WALLACE: I want to move on, Senator.

SCHUMER: ... the media chooses...

WALLACE: I want to move on, Senator, but that clip was taken from a speech this week in Pennsylvania.

SCHUMER: Oh, I know. The media...

WALLACE: But let me move on.

SCHUMER: Wait a second. Let me just finish this point.

WALLACE: Senator, let me move on...

SCHUMER: The media focuses...

WALLACE: ... since we want to talk about...

SCHUMER: The media focuses...

WALLACE: ... other issues. SCHUMER: ... on 5 percent, not on...

WALLACE: Both candidates pledged this week...

SCHUMER: ... the 95 percent.

WALLACE: Senator, I'm going to try to move on, if you'll let me.

SCHUMER: Go ahead.

WALLACE: Both candidates pledged this week not to raise taxes on middle class taxpayers, but both have talked about raising the capital gains tax. In fact, Obama has talked about almost doubling it, from 15 percent to 28 percent.

Senator Durbin, when half the tax returns reporting capital gains come from households making less than $50,000, why isn't that a considerable, substantial, middle class tax increase?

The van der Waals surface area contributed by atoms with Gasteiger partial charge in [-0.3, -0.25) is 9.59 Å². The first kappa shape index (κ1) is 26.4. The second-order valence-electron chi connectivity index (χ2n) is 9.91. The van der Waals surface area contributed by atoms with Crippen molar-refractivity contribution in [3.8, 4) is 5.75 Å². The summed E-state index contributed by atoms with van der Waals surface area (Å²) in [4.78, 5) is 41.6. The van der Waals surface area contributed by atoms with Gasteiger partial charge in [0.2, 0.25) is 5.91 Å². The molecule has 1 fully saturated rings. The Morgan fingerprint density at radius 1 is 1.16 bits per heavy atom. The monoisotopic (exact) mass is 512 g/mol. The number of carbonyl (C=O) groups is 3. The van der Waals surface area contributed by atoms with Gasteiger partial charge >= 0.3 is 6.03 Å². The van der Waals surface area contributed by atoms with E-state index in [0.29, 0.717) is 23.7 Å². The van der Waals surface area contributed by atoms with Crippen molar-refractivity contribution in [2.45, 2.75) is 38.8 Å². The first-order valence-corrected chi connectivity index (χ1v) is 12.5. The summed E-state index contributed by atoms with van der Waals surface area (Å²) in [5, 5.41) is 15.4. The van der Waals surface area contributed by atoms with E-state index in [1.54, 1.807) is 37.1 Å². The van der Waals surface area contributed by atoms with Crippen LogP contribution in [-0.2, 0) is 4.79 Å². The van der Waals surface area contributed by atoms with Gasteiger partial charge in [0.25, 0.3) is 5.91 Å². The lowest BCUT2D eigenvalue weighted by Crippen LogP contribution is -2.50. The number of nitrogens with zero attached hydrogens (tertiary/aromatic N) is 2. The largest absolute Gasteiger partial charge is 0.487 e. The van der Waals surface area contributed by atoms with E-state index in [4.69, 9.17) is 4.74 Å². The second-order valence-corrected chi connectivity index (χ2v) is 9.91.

DURBIN: Chris, let me tell you what's happened here under the Bush administration. The economic policies that have brought us this recession have created such terrible income disparity -- the policies that really haven't been sensitive to the increase in costs that American families are facing, policies that really don't understand the trade agreements many times are costing us good-paying jobs right here at home.

Those are policies that are going to change when Barack Obama is in the president's position. And what he said is, "We're going to focus our tax policies on helping those who are in middle income categories, the working families who have been left behind by the Bush administration," and John McCain's embracing that same economic philosophy.

WALLACE: But, Senator, you're not answering -- if I may, sir...

DURBIN: Now, I'm getting right to your...

WALLACE: You're not answering my question, which is...

DURBIN: I'll get to your question. I'm on my way to your question.

WALLACE: ... let's talk specifically about capital gains.

DURBIN: I'm going to tell you...

WALLACE: If 50 percent of the tax returns come from taxpayers, households, making less than $50,000, how can you say that's not a middle class tax increase if you double the capital gains tax? Answer that specific question, sir.